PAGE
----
When is the best time to drink wine when it’s young or when it’s aged?

Fine wine collecting is an art. Some would say a science. And there is definitely some skill in knowing when to age a wine and when to enjoy it straight away.

Some wines age very well and should always be left in the cellar for a while. This is true even of some white wines. But others are more enjoyable if they’re consumed straight away. The best way to ensure you’re getting the best out of your vintage wines is to buy the good stuff early on. And when it’s ready to open, take your time and treat it carefully.

 

When is the best time to drink wine from your collection?

Whatever your taste in wine it can be tricky to know when to drink your stash. Wines do change as they age, and if you hang on to the bottles for too long, they can be ruined by the time you come to drink them.

This is a common occurrence with people who like to collect wine but aren’t quite sure how to do it well. Lots of people will automatically keep a wine in storage, assuming that aging it will mean a better flavour. But when they do eventually open it, they can be surprised. Conversely, they can also find a hidden gem.

It’s not always red wine that ages the best. Some sweet wines and white wines can also age well. This isn’t the case for all white wines of course. For example, white burgundy has a well-known issue of premature oxidation.

 

What is premature oxidation and how does it affect wines?

Also known as ‘premox’, premature oxidation was discovered when people realised that white wines were losing their fruity smells faster than anticipated. The fruity aroma in whites left to age too long transformed into heavier scents, such as honey. It was also discovered that the colour of the wine faded to brown.

It’s a form of accelerated aging that makes wines taste and smell worse. And it’s a problem when it happens to wines that are sometimes sold on the basis that they age well. In red wines, premox results in deep aromas, such as dried fruit and prune. While these smells are looked for in heavy wines like port, a young red shouldn’t age this way.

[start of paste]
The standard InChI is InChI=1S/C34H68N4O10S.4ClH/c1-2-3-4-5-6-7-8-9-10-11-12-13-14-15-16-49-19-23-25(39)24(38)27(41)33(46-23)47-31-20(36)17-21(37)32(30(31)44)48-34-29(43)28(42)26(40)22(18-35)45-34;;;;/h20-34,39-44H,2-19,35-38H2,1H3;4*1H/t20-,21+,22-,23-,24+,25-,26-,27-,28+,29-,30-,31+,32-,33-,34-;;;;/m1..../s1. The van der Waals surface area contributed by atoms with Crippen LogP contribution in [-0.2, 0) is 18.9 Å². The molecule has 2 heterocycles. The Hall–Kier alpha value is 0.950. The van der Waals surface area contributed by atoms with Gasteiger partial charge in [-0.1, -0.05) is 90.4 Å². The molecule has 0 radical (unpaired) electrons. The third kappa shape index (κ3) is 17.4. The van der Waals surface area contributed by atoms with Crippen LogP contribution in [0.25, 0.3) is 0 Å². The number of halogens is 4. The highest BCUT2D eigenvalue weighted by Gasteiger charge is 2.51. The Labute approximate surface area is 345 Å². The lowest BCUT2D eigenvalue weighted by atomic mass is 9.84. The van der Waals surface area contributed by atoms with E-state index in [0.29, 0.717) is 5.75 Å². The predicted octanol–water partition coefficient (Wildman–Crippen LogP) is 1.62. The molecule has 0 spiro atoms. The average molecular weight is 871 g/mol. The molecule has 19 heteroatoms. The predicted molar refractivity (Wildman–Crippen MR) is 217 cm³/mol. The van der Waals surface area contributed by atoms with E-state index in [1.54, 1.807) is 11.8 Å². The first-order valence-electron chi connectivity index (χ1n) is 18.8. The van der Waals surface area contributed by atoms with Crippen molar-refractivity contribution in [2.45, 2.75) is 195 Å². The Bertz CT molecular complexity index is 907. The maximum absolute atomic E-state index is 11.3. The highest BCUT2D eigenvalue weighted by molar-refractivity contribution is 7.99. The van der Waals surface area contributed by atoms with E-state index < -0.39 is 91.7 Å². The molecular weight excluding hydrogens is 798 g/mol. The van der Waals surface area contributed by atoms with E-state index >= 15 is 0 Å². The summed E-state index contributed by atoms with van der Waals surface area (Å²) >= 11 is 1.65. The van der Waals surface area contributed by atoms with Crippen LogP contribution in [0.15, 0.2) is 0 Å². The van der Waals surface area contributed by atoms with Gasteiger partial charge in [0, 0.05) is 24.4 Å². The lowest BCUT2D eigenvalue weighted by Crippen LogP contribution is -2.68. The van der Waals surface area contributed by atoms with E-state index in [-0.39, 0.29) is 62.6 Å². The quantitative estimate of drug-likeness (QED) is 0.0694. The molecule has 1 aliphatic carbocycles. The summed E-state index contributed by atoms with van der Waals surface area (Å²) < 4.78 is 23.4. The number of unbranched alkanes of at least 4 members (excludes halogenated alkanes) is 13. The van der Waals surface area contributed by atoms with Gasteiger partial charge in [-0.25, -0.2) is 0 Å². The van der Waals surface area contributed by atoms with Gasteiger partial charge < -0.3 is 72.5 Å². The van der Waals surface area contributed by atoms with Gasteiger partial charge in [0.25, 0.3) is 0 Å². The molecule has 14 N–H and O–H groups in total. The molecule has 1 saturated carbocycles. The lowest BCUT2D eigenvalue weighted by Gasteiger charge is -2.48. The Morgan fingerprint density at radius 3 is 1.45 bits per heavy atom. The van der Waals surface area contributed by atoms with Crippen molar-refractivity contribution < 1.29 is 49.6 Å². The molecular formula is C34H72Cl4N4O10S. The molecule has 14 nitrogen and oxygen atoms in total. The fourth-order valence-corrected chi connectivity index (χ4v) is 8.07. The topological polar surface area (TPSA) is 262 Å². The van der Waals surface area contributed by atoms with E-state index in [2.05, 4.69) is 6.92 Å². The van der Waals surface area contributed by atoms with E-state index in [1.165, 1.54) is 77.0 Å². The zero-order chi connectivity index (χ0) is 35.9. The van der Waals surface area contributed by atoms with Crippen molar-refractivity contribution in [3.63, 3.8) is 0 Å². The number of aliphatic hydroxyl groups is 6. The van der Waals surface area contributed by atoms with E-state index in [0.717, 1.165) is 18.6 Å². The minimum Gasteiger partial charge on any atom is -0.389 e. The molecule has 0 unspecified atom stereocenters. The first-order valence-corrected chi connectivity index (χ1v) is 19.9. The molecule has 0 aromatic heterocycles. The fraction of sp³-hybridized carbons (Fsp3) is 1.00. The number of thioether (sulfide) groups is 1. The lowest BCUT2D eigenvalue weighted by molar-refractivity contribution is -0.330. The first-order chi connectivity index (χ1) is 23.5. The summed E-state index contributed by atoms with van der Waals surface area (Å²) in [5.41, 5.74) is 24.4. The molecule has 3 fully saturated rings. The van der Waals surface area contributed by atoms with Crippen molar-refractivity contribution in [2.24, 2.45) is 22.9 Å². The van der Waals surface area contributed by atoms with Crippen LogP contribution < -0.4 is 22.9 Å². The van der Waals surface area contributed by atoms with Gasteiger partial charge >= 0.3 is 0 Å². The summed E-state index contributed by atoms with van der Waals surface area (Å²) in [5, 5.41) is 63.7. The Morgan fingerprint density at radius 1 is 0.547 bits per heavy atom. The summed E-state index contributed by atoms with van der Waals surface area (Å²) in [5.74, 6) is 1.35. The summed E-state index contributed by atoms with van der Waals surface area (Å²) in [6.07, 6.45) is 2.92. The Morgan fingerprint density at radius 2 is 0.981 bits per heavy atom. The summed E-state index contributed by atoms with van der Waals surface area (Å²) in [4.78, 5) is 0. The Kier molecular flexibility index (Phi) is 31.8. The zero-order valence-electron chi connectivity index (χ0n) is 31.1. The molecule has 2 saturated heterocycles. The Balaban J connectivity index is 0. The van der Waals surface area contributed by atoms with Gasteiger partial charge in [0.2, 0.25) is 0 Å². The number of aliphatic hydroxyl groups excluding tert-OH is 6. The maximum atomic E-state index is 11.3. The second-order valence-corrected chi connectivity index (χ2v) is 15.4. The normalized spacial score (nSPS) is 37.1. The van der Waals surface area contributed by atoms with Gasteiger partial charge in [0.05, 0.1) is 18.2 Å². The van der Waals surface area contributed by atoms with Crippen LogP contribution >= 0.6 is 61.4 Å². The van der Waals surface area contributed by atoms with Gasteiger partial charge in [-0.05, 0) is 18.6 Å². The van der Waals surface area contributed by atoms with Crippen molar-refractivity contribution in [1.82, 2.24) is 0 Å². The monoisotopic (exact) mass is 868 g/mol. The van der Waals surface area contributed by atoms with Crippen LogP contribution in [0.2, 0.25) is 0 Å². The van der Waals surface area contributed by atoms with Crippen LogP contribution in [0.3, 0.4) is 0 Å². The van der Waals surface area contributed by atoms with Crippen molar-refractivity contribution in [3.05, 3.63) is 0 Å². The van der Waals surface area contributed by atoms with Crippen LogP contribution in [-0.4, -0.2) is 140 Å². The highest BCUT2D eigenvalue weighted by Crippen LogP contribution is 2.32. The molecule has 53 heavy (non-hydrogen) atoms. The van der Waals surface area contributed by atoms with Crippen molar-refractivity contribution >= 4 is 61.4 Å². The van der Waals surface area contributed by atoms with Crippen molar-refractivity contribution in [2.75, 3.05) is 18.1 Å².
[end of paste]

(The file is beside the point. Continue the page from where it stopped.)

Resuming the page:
Drink whites and rosés young

In general, rosés and most crisp whites should not be aged. They should be enjoyed young. Having said that, Semillon and Riesling can age well. It’s sometimes down to personal taste. Whether you enjoy the complex flavours of aged whites is subjective. Modern tastes tend to run towards the fresh, fruity wines. Often, older vintages need specific food combinations to demonstrate their best flavours.

If you’re a wine collector with a taste for aged wines, then it’s a good plan to buy them while they’re young. Not only is this generally easier due to their availability, but it’s also cheaper. High quality wines are always cheaper when they first come onto the market. As they age, their prices rise.

Wines made in a good vintage year are the best investment. For example, 2016 was particularly good for Bordeaux and Rhone. Before you buy any more wine though, check your wine collection and find out exactly what you have.

 

Go by price – drink cheaper wines and store pricier vintages

A good rule of thumb is to go by price. Anything below £10 should be enjoyed pretty swiftly, while wines from £25 and above should be savoured. It’s simple enough to find out online how long a wine should be aged. Most fine wine merchants will include information about the drinking date.

If you’re not sure about the wines in your collection, the best way to enjoy them is to dive straight in. For any wines that have been hanging around for a while, it’s a good idea to have some back-ups ready, in case it’s corked or impaired. For any reds with a deposit build up, decant like you would a port, and be sure not to chill aged whites for too long.

When shopping for wine, buy from an established merchant like Ideal Wine Company. We have vintages, high-end varieties and plenty of information on wines to add to your collection.